21.2 C
New York
Sunday, April 14, 2024

VSearch: Embedded Voice Mobile Local Search

Voice technology provider VoiceSignal and directory services company INFONXX are launching an “embedded” voice-driven local search product for mobile phones called “VSearch.” Available starting in March, the two companies described the service in their announcement this morning:

VoiceSignal will provide the speech recognition and application software and INFONXX will provide content and search support. The product will deliver to consumers a wide range of innovative information services including access to traffic, weather information, cinema times, stock quotes, horoscopes and sports scores

The technology will be embedded into mass market handsets made by the world’s leading OEMs, with Samsung Electronics positioned to be first to market in Europe with the revolutionary new platform.

A less expansive but similar offering is the recent TellMe by Mobile release. Currently INFONXX operates the consumer-facing directory assistance (DA) offering 118118 in the UK, which last year launched (together with MIVA) an interesting and, apparently, successful PPText ad program. (That will be the subject of a later post.)

VSearch will be ad supported. Accordingly, it loosely falls into the category of ad-supported DA now dominated in the U.S. by Jingle Networks (1800-Free-411), but also occupied by AT&T’s new 1800-YellowPages and several others.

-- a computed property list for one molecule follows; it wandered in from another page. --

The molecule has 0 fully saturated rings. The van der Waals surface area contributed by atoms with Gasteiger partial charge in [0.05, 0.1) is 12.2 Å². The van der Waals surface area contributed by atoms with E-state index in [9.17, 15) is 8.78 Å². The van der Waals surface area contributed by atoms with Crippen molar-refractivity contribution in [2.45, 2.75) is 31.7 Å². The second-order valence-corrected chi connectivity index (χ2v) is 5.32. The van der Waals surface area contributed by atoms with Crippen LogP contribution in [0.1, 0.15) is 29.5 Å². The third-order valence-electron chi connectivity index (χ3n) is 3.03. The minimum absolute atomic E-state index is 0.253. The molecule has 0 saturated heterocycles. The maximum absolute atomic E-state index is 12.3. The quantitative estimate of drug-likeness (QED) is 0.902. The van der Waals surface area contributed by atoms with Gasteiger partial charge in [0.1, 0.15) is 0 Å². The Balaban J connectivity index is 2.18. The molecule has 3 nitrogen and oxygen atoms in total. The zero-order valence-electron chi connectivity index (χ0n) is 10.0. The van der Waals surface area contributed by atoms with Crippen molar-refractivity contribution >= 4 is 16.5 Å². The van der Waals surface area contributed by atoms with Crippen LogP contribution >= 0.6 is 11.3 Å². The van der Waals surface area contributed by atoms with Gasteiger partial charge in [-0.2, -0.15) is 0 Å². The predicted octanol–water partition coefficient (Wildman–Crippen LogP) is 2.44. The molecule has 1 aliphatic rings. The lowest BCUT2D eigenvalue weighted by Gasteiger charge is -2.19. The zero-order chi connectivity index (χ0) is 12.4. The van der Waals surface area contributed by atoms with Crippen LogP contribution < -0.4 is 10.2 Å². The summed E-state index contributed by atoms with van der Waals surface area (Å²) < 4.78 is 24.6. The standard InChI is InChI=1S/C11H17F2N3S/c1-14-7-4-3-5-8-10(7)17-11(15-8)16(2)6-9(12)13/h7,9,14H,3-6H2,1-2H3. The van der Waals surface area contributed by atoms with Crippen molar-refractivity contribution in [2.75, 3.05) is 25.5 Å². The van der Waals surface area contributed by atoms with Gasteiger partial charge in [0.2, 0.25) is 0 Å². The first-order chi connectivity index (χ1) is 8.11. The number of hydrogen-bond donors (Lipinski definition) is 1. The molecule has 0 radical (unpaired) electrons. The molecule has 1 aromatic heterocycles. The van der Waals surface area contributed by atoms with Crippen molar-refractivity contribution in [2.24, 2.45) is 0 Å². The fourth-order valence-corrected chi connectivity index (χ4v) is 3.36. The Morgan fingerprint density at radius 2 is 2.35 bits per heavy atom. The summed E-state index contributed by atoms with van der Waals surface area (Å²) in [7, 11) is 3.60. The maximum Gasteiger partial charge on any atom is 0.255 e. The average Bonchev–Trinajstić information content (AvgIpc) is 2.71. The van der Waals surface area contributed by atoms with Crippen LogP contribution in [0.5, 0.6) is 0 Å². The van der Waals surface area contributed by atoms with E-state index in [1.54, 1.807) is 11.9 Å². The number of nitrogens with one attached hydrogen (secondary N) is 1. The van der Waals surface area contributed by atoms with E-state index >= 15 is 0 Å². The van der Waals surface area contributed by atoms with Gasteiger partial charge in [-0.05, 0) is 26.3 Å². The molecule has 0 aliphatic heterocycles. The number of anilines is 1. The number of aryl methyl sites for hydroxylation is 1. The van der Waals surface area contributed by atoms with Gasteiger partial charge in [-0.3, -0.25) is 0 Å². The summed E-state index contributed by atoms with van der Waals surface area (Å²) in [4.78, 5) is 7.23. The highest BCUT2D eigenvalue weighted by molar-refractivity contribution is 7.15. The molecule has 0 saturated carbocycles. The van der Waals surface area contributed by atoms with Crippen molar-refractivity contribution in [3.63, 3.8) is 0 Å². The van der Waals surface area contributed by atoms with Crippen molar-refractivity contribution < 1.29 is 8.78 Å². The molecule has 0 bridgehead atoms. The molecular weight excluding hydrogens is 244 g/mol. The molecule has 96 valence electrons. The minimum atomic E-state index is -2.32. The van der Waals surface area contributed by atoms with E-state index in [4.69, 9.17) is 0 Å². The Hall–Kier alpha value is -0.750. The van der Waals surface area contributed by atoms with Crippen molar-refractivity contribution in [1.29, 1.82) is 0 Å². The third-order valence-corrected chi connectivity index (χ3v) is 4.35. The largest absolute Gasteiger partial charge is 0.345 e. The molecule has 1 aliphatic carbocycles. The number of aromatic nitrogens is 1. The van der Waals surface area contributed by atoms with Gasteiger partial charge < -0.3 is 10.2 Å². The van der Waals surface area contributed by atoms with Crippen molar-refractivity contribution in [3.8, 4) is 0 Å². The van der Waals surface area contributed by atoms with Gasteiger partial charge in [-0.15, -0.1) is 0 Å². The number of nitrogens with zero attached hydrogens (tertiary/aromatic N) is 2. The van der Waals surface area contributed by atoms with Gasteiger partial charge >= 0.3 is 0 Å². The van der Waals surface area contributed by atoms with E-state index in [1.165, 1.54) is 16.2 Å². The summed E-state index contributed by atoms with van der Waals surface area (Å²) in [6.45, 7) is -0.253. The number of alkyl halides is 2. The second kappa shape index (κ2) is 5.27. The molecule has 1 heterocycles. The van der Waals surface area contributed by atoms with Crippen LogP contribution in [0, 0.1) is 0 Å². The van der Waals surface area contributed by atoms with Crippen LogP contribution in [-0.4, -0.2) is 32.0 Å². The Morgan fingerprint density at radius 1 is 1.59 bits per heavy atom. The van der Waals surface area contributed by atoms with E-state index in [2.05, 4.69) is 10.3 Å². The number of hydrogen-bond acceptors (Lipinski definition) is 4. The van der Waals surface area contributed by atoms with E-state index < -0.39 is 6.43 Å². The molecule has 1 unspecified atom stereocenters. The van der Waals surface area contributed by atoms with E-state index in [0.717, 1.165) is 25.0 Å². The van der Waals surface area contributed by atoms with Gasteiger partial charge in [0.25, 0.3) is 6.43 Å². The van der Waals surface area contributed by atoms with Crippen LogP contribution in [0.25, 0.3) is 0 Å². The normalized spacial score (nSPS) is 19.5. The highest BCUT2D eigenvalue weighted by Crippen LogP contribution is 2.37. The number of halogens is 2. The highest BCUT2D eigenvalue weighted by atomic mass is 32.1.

I had a relatively long conversation yesterday about the state of mobile marketing with iCrossing’s Noah Elkin. We were discussing adoption trends and the still-many barriers to mobile Internet and mobile search usage. There’s still a great deal of pain involved in conducting mobile searches, notwithstanding some rapid improvements in the mobile sites and applications being offered by Yahoo, Microsoft and Google. We also discussed the challenges the mobile carriers face in building their own search and monetization platforms.

But while everyone’s focused on adoption of the “mobile Internet” (text is separate), it’s quite possible that these voice-based mobile search/free DA approaches will have mass-market appeal and become the locus of adoption in the near term for most consumers. They of course are imperfect too, but they’re familiar and accessible to people from their long history of experiences with traditional DA, which currently represents many billions of “searches” annually.

Opinions expressed in this article are those of the guest author and not necessarily Search Engine Land. Staff authors are listed here.

Related Articles

Latest Articles